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California court rules that teacher tenure is unconstitutional racial discrimination

Cameron Diaz in "Bad Teacher"
Cameron Diaz in "Bad Teacher"
Courtesy Columbia Pictures

Los Angeles County Superior Court judge Rolfe Treu delivered a blockbuster ruling today in the case of Vergara v California, holding that the state's teacher tenure rules are unconstitutional. An appeal is inevitable, and Treu has stayed any judgment pending an appeal to California's high court, but even if his ruling is reversed the fact that the plaintiff prevailed at any level is very likely to spur litigation in additional states.

What is teacher tenure?

K-12 teachers don't really enjoy tenure in the same way that university professors do. But in many states, including California, they enjoy a broad array of employment protections that unions like to characterize as due process. The upshot of these protections is that a teacher cannot be fired at will by a principal or other school official, nor can a teacher simply be dismissed for being relatively ineffective at teaching. Teachers can be (and are) dismissed for certain forms of egregious misconduct, but merely being less effective at teaching than 80 percent of your peers does not constitute grounds for dismissal. In addition, teacher compensation schemes are typically closely linked to seniority meaning that a long-serving but below-average teacher can take up a lot of space on a school district's budget.

People who identify as education reformers typically oppose this system, and think it should be replaced by one in which both salary and job security are more closely tied to measures of performance.

What did Judge Treu rule?

Citing the landmark Brown v Board of Education case, Treu held that students have a constitutional right to equal education. He further held that California's system of teacher job security violates that right. He cited empirical evidence that being taught by an ineffective teacher has long-term negative consequences for students. And he cited empirical evidence that ineffective teachers are much more likely to be located in heavily minority schools. Therefore, California's teacher tenure system violates constitutional equality guarantees.

Who favors this outcome? Who is against it?

Teachers unions, obviously, think Treu got it wrong. And they will have many liberals allies who regard the anti-tenure movement as thinly veiled union-busting.

What's more, even though conservatives will largely cheer this policy outcome, the legal logic isn't one conservatives normally embrace. Treu is essentially advancing a disparate impact theory, holding that a policy that has no discriminatory intent is nonetheless unconstitutional because its negative consequences fall much more heavily on minority kids than on white ones. Typically this is a left-wing theory of how anti-discrimination policy should work that conservatives view very skeptically. The particular politics of public education have scrambled the normal ideological alignment somewhat in this case.

Backing Treu's ruling will be Students Matter, a California non-profit funded mostly by rich Silicon Valley types that was founded to pursue the case. More broadly a constellation of education reform groups around the country — typically run by moderate Democrats, sometimes by moderate Republicans — have been pushing for reforms of this kind for years.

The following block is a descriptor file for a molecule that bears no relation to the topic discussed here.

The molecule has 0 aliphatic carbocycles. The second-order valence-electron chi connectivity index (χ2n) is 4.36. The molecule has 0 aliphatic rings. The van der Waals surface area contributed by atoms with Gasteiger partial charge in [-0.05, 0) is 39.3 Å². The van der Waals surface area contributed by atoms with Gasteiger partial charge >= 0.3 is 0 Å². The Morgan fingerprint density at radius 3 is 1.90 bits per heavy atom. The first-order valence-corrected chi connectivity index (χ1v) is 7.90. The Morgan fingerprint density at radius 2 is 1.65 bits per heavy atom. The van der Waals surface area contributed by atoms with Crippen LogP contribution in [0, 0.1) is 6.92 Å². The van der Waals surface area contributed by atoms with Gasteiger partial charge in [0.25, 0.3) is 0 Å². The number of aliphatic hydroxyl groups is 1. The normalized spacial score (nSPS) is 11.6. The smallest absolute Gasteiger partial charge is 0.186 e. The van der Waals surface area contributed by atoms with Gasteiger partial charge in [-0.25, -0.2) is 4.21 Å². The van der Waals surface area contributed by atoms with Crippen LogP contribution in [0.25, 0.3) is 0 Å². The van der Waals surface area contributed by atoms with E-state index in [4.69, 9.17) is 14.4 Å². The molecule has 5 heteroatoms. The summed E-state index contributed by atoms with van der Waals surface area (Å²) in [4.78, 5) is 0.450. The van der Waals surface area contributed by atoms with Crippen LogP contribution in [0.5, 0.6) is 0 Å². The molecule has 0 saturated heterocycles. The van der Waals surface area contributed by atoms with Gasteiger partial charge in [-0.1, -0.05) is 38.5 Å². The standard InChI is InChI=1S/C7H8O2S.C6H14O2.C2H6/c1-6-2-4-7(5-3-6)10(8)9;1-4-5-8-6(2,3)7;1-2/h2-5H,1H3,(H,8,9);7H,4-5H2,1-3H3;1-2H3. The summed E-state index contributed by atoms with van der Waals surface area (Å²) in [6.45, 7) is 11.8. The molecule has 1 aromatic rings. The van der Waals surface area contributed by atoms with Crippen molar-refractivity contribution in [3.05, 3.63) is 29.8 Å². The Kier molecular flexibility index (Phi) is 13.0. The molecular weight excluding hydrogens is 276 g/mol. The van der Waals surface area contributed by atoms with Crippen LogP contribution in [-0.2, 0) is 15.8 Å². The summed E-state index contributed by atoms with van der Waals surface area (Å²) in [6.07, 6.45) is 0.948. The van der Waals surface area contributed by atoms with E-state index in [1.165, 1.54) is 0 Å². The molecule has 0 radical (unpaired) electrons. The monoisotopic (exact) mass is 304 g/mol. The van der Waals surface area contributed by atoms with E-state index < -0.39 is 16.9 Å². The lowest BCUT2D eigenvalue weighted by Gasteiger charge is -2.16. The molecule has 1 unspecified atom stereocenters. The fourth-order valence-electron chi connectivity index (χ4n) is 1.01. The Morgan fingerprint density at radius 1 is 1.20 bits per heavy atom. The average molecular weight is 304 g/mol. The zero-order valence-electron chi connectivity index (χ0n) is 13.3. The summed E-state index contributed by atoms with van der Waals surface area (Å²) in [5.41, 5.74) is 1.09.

What's the case for teacher tenure?

The case for strong teacher job security largely operates on two levels. The more general level is that some people think the American labor market should generally feature strong labor unions and strong employment protections. It happens to be the case that most American workers aren't in unions and don't enjoy those protections, but teachers do and should continue to operate this way as a small step to a broader vision of a more social democratic labor market.

The specific case has to do with the difficulty of moving from the general idea of merit-based employment decisions to the need to find specific operational rules. Reformers tend to favor using what's known as a value-added model that tracks student test scores and measures teachers based on how much their students' scores rise. Critics argue that these value-added models are unstable and unreliable. They also worry that test-based incentive programs will lead to cheating and "teaching to the test."

Proponents note that value-added measures correlate with adult life outcomes. The students of teachers who are highly rated by VA methods are more likely to attend college, more likely to attend highly ranked colleges, earn higher salaries, live in higher socioeconomic status neighborhoods, and even save more for retirement.

What happens now?

Nothing. Treu issued a "tentative decision" in anticipation of appeal. That means his ruling has no immediate consequences and California education will continue as if nothing happened. The case will be appealed to the California Supreme Court. If that court rules in favor of the plaintiffs, there will be huge change in California education. If not, things will continue on their present course.

But California is only one of 50 states. The fact that this lawsuit met with any measure of success will encourage reform groups to file similar litigation in other states. Expect more litigation soon.

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